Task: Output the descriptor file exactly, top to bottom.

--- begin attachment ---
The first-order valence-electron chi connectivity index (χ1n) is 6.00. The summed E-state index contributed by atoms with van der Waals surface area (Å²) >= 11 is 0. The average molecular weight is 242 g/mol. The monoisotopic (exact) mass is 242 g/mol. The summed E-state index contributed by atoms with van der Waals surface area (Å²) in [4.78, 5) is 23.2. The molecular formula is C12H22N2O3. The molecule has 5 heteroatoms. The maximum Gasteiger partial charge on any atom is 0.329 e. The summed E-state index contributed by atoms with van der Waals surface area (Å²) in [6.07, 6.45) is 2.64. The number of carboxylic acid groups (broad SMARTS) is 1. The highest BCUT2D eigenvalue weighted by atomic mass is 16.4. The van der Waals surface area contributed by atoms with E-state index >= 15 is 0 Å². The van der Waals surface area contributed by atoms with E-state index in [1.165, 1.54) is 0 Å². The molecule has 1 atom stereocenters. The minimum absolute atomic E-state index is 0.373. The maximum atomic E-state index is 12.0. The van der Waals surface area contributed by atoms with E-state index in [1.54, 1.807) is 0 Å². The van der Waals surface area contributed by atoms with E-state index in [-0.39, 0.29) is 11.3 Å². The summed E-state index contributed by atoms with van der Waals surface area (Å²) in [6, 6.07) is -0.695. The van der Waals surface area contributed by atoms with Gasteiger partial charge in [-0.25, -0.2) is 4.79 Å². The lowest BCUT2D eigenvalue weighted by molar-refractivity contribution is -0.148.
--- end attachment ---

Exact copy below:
The first-order valence-electron chi connectivity index (χ1n) is 6.00. The summed E-state index contributed by atoms with van der Waals surface area (Å²) >= 11 is 0. The average molecular weight is 242 g/mol. The monoisotopic (exact) mass is 242 g/mol. The summed E-state index contributed by atoms with van der Waals surface area (Å²) in [4.78, 5) is 23.2. The molecular formula is C12H22N2O3. The molecule has 5 heteroatoms. The maximum Gasteiger partial charge on any atom is 0.329 e. The summed E-state index contributed by atoms with van der Waals surface area (Å²) in [6.07, 6.45) is 2.64. The number of carboxylic acid groups (broad SMARTS) is 1. The highest BCUT2D eigenvalue weighted by atomic mass is 16.4. The van der Waals surface area contributed by atoms with E-state index >= 15 is 0 Å². The van der Waals surface area contributed by atoms with E-state index in [1.165, 1.54) is 0 Å². The molecule has 1 atom stereocenters. The minimum absolute atomic E-state index is 0.373. The maximum atomic E-state index is 12.0. The van der Waals surface area contributed by atoms with E-state index in [1.54, 1.807) is 0 Å². The van der Waals surface area contributed by atoms with E-state index in [-0.39, 0.29) is 11.3 Å². The summed E-state index contributed by atoms with van der Waals surface area (Å²) in [6, 6.07) is -0.695. The van der Waals surface area contributed by atoms with Gasteiger partial charge in [-0.25, -0.2) is 4.79 Å². The lowest BCUT2D eigenvalue weighted by molar-refractivity contribution is -0.148.